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What Does a Database Manager Do?

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  • Written By: Andrew Kirmayer
  • Edited By: Allegra J. Lingo
  • Last Modified Date: 26 August 2014
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A database manager works with database management software and makes modifications based on how an organization needs to organize its data. This process involves communicating with employees in the company to decide on what the requirements are, and then creating an actual electronic database based on these needs. The database manager must also be able to test any modifications that are made during this process, to ensure the system is working properly and according to how it needs to be. Also known as a database administrator, this position also involves constant monitoring of the system, as well as its security protocols.

Any database must be able to identify and specify privileges to users. New users can be added, and it is the responsibility of the database manager to ensure it does this properly. If there are any errors, the manager needs to be able to correct them and make modifications, often times on the code level, so programming knowledge or the ability to communicate with a programmer on the project is necessary. An ability to coordinate development is also required, as the scope of the project often has to be determined. It is not uncommon for this person to operate as a database project manager.

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Security is an important component of database management. Computer files must be protected, similar to how anti-virus and access control systems work. Passwords and security codes may have to be set, based on who has the privileges to see what information. For example, the database manager has the authority to view and modify what other users have access to. This job also entails the scheduling, planning, and supervision of all changes made to the database or computers on the network, and the review of changes asked to be made to gauge how long they will take and what they will cost.

A database manager is tasked with training others how to use the system, and should be available as much as possible in case employees have questions. In a way, the manager is also the technical support person. This job involves being comfortable working with computers as well as people, and constantly processing information from both. It is important to keep accurate records of what people request and of system information, such as errors and potential security risks, for later referral. A database manager also acts as a consultant to technical departments in the company as well as to management.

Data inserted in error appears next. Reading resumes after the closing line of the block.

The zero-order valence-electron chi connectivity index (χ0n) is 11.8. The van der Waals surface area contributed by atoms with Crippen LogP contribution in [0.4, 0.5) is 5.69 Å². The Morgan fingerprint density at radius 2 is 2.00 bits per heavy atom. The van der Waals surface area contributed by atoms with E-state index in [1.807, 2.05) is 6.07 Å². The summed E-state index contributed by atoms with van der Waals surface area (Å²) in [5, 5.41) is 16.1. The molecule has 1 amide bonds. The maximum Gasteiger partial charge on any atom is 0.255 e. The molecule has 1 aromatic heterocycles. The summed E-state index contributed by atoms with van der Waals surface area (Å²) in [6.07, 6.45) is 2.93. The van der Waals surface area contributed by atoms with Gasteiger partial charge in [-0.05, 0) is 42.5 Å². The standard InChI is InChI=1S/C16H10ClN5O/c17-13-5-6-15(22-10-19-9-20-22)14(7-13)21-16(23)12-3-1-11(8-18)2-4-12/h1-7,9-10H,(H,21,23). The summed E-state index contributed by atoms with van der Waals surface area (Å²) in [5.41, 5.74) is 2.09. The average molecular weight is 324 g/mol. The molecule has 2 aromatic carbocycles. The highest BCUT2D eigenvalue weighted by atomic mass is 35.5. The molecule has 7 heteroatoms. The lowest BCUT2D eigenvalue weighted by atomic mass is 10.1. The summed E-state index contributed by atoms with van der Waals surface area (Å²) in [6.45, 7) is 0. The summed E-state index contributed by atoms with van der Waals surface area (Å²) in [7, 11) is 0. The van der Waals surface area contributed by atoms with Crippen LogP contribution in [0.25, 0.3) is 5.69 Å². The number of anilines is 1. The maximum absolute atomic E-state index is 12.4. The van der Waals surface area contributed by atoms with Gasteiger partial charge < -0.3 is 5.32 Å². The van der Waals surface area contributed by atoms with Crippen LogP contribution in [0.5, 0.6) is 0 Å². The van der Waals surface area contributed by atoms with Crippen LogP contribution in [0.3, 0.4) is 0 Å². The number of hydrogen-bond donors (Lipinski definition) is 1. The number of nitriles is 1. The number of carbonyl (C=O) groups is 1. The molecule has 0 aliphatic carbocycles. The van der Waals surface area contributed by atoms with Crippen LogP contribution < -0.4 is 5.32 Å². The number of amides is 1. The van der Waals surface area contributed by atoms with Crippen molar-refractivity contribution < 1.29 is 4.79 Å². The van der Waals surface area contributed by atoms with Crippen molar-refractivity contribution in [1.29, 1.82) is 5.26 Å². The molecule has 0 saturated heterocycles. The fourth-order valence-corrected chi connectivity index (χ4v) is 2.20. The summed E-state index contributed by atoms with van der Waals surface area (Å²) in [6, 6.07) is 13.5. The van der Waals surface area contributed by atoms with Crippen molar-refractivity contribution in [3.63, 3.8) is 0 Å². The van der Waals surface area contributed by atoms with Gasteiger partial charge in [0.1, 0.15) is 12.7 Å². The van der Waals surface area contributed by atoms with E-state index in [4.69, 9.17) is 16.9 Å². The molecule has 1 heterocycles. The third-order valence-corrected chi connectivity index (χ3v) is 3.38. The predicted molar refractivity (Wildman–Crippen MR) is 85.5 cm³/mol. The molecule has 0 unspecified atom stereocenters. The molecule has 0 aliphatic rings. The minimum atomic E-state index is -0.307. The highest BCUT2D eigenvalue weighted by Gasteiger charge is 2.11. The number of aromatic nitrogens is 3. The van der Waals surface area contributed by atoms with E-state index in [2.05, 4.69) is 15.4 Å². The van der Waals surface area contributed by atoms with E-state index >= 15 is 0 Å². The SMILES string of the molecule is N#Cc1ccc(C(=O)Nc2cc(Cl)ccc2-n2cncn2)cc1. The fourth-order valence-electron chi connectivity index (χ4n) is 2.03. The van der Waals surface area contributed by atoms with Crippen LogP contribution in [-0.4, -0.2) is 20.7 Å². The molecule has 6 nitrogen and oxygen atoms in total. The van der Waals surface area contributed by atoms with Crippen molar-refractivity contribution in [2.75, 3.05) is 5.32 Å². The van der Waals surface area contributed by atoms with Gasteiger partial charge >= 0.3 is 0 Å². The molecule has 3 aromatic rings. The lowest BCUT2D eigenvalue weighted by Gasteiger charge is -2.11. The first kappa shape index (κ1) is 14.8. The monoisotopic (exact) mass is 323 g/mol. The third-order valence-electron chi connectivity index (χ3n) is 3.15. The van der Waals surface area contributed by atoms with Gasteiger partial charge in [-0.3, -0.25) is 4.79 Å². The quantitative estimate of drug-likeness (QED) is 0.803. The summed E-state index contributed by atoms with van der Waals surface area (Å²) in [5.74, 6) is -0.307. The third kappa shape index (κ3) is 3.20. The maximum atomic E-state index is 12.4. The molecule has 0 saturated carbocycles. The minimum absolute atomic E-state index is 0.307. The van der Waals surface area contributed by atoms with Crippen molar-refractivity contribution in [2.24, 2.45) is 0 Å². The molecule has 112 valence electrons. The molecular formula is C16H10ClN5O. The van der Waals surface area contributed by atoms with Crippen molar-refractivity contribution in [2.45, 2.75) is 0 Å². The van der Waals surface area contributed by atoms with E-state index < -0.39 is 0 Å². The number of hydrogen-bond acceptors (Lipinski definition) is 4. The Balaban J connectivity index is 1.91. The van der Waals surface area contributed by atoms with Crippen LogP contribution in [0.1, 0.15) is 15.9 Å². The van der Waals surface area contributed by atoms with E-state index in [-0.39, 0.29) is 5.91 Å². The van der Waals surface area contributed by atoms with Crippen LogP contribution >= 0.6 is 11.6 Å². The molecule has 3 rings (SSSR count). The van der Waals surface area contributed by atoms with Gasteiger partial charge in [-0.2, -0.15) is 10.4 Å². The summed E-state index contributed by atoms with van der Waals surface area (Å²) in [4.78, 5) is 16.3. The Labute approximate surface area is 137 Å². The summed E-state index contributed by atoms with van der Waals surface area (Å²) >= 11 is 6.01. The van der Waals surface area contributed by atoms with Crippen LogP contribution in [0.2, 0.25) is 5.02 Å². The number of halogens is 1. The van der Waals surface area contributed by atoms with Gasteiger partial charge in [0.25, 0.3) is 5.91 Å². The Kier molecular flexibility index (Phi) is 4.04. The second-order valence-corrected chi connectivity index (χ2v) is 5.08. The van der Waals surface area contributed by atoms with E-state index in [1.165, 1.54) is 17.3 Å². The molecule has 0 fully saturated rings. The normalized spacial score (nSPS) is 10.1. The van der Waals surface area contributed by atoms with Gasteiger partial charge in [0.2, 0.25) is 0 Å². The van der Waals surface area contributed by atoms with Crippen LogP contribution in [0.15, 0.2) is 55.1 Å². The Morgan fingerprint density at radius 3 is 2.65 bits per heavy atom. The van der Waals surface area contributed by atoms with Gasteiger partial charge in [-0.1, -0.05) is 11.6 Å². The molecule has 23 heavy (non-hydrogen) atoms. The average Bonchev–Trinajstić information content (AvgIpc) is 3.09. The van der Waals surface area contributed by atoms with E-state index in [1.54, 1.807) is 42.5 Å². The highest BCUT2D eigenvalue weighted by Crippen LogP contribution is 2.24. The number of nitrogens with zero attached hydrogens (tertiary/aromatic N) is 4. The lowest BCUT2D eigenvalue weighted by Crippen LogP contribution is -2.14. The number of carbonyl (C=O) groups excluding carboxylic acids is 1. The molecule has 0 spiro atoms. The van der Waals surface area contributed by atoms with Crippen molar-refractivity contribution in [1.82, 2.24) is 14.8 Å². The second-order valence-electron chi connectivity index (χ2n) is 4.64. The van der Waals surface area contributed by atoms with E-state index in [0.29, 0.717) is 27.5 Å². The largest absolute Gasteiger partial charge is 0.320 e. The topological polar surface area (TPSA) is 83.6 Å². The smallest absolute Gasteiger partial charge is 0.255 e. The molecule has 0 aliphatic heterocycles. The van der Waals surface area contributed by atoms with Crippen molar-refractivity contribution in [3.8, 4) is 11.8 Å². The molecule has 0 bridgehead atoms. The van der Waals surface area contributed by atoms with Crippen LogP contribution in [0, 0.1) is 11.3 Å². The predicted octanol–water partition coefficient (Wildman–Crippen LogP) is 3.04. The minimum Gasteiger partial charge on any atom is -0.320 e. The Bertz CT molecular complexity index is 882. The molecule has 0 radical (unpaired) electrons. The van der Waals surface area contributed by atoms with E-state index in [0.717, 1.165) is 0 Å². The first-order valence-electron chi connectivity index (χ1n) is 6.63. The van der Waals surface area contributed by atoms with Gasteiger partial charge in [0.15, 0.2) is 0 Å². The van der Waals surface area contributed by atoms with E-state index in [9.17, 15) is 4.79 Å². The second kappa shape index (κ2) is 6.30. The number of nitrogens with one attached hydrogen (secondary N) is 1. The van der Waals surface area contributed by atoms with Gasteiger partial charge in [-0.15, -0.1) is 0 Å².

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everetra
Post 3

@SkyWhisperer - I’ve noticed, however, that the database management system software has become quite user friendly.

At my work I have a SQL client application and it lets me perform basic queries and even run scripts. Of course I don’t think that this is the full scope of what a DBA would do, but it’s good to know that the process is not as esoteric as it once was.

Some companies get by without a DBA because their developers or system administrator can perform DBA level duties, at least well enough to meet the needs of their users.

SkyWhisperer
Post 2

@miriam98 - They’re definitely in high demand, at least from what I can tell – and they have permanent job security.

In some sense the DBA is the guardian of the company’s vital data. It does require administrative and programming skills but it is more suited to people who like the administrative rather the programming side of IT.

Our DBA also likes to work remotely, logging in from home as the need arises, to get his work done. You definitely need to have a certain profile to enjoy working in this kind of environment.

miriam98
Post 1

At our workplace we have a SQL Server DBA. The SQL database management involves backups of the database, new installs of SQL Server client software and of course granting permissions.

It seems like this guy is working constantly. I think he puts in work after hours and even on weekends too. Today we were at a conference and instead of listening to the speaker the DBA was on his laptop doing something, putting out a fire of some sorts.

It’s a high stress position. It pays very well of course but you do have a heavy workload. If the server crashes or you lose the data it’s all on your shoulders. As for me I’d rather just stick with programming.

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